Tuesday, June 26, 2012

Playing With, Not Next To

Yesterday, I mentioned that one of the biggest issues in the modern MMO is that we are playing next to, not with, each other. In short, we're engaged in parallel play. Well, technically, it is associative play, since we're all playing together in the same activity, but that's not as well known a phrase. But, for the sake of accuracy, let's call it associative play. MMOs biggest hiccup is that, for the most part, in the grand scheme of things, we do not have a way for players to engage in meaningful cooperative play frequently enough.

Some activities are, by definition, cooperative endeavors. Instances and PvP are cooperative in the most basic form. Even then, I'm not really sure if it is really cooperative play in the sense that we're working together. Until you reach high levels of PvP, most of it is like watching 6-year-olds play soccer. Players just sort of move in a mass around or towards an objective. Sure, there is some rudimentary cooperation going on; healers are healing people, occasionally, a tank or DPS will peel someone off a squishy. But, for the most part, it is an excited mass of people either silently suffering through the match or raging.

Easier instances are kind of similar. I don't know if I'd really say players are cooperating in most of the early World of Warcraft dungeons any more. Before I stopped playing, you didn't really need a healer until, maybe, mid-40s if people had heirloom gear. You're still cooperating, but it is that empty, soulless cooperation that doesn't spark any actual gaming camaraderie.

Markets aren't really cooperative play either. Now, people just put things on the auction house. This is good; it is efficient, quick and you don't suffer having to /yell "Healing Potions, stack for 1k."  Or /yell "My enchants, your mats." You can just throw what you want on the auction house and let the invisible hand bring you sweet, sweet profits.

Convenience is good for games. But, it is also separating players. There is lots of whining about dungeon finders; I don't think that they are necessary for a game to be good, provided you have other ways to get groups together for content. But, they are not bad. I remember the Burning Crusade with the rudimentary dungeon finder. We had a server community, sort of. I'll admit that, much better than anything I had in Lich King. I didn't get trolled as frequently or told to go die. But, I also didn't get to dungeons as frequently. It's an interesting trade off, being treated like a human being compared to playing a game. For most gamers, I think our ideal would be to be able to play content regularly without being treated like garbage.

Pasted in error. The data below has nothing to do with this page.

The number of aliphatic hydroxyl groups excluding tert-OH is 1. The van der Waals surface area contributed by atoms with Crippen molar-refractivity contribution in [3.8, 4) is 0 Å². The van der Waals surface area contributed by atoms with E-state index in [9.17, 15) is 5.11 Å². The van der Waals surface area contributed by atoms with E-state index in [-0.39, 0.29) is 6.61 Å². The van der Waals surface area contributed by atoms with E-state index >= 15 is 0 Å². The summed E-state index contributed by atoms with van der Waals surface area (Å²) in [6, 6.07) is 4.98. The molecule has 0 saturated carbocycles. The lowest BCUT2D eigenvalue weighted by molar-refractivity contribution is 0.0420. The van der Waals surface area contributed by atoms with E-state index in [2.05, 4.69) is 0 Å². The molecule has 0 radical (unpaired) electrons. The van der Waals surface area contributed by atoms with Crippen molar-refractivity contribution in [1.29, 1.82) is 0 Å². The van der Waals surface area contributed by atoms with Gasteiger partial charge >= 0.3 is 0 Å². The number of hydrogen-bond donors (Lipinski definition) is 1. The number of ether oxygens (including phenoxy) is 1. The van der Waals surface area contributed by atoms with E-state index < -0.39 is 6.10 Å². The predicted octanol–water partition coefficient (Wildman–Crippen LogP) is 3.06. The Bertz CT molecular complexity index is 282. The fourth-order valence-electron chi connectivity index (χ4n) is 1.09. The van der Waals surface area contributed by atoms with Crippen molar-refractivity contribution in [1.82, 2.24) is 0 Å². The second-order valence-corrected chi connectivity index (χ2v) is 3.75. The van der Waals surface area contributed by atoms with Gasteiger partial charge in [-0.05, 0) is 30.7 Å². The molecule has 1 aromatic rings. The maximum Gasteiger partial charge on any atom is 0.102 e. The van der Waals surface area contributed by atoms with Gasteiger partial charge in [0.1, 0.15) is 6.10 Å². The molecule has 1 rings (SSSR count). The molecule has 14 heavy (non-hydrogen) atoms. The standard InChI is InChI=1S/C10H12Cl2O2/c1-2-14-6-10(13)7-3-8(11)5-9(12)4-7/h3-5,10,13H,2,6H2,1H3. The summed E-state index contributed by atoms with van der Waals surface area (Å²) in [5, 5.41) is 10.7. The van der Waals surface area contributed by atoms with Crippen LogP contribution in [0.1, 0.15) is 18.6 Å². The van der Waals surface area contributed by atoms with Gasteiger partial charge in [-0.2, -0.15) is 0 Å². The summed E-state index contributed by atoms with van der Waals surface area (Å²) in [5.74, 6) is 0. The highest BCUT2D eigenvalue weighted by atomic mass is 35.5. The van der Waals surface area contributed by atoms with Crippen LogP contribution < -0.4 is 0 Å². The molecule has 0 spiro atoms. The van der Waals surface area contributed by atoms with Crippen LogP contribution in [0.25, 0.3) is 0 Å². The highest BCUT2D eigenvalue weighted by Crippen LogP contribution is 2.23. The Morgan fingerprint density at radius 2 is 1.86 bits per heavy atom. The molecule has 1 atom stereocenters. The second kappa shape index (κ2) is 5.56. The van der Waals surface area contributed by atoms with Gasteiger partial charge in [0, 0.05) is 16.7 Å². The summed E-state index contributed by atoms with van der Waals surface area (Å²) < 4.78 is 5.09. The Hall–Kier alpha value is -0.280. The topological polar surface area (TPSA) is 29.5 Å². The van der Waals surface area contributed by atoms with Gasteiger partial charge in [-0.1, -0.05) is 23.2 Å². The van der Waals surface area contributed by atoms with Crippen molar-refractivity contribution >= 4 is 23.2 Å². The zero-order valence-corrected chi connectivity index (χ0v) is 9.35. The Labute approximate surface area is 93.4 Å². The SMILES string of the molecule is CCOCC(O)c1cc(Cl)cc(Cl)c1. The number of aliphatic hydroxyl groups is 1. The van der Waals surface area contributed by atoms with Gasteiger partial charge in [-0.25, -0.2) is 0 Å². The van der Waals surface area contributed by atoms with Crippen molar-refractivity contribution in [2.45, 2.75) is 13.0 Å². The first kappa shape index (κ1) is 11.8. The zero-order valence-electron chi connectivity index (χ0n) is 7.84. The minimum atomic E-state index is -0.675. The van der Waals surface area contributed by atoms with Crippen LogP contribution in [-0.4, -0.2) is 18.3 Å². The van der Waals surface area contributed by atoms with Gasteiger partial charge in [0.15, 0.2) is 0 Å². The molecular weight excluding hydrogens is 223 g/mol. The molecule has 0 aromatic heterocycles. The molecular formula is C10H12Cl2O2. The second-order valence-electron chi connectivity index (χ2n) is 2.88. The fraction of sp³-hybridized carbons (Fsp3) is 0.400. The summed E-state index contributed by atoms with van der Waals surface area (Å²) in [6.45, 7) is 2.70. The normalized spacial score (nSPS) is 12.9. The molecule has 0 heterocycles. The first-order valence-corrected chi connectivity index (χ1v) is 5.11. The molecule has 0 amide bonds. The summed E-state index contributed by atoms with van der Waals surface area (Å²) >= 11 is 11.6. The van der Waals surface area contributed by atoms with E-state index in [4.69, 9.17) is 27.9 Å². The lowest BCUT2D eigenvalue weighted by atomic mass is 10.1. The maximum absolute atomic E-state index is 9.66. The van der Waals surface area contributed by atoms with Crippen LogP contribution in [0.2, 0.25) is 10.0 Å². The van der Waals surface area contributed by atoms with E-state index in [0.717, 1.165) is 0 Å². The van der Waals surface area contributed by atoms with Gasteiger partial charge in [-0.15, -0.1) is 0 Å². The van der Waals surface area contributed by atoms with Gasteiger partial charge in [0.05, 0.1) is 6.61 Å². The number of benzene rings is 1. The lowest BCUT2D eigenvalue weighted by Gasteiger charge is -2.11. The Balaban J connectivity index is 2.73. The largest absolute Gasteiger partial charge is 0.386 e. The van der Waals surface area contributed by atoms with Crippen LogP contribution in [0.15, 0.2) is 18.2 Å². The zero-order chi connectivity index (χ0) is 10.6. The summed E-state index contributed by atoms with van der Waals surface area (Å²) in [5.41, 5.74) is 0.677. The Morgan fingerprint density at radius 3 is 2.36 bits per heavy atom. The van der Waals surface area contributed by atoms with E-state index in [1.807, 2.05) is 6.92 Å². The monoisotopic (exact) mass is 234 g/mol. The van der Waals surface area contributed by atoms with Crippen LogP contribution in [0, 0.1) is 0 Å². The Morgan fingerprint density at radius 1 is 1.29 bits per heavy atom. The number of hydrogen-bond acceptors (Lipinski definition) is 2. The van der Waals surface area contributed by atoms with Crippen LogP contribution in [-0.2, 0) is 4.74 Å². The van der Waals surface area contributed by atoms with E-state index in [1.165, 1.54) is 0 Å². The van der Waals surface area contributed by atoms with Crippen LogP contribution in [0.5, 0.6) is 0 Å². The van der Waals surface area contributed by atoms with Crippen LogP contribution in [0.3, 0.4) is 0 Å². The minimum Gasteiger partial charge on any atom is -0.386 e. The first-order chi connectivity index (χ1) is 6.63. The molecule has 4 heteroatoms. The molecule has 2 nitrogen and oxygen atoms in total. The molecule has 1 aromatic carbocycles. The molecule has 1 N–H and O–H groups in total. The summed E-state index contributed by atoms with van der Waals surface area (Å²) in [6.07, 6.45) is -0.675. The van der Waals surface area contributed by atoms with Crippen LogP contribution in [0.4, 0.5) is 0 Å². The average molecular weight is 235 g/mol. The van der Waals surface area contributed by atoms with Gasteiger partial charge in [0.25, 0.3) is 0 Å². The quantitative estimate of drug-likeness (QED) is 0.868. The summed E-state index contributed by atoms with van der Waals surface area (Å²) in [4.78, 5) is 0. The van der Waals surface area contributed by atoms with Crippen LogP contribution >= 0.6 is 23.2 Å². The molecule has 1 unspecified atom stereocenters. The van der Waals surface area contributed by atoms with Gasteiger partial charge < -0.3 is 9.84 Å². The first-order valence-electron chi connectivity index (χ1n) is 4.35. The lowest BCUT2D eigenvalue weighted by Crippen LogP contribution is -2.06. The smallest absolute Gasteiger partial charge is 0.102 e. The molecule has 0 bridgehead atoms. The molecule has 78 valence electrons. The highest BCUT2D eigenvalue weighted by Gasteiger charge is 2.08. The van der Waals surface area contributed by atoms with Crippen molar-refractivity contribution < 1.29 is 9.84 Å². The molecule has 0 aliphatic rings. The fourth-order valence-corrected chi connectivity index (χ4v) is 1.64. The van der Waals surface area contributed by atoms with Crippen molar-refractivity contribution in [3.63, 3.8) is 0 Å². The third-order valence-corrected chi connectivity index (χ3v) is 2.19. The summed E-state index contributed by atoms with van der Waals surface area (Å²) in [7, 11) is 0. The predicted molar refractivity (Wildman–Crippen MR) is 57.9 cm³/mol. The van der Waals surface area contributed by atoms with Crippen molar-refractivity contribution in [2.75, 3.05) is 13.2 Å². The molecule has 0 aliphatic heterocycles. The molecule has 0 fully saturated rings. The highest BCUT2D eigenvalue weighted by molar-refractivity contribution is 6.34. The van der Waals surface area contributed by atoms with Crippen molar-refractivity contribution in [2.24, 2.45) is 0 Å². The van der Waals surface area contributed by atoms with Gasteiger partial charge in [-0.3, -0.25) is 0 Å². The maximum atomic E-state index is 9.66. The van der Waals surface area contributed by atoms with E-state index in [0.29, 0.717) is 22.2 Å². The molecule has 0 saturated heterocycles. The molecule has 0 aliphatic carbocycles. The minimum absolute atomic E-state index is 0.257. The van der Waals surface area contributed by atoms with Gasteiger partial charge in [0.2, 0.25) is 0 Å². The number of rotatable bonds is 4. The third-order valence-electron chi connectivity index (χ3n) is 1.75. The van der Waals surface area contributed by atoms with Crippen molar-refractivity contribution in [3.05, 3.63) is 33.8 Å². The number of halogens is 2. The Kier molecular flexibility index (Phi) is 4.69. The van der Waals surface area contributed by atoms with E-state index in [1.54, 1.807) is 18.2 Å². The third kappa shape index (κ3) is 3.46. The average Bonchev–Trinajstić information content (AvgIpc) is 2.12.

The answer to that, of course, is guilds. Guilds of like minded people who also don't want to be treated like garbage. I think that might be the wave of the future. Find a way to integrate guild recruitment and the like into your interface. You want to encourage people to be able to join guilds easily and group them up easily. Of course, this means you may need to also try and encourage guilds not to have two week "application processes." Guys, I know you are an elite content destroying machine, but I wrote less to get accepted into college. Believe me: The raid content you are doing? It does not require more paper work than a government clearance or requesting a copy of my Social Security Card. Or, if you are going to ask me for a lot of paper work and to fill out some forms, at least, for the love of God, make it fun like these folks did.

Any way. I, uh, have a guild application to go consider putting in.



Make my MMORPGs more RPG please.

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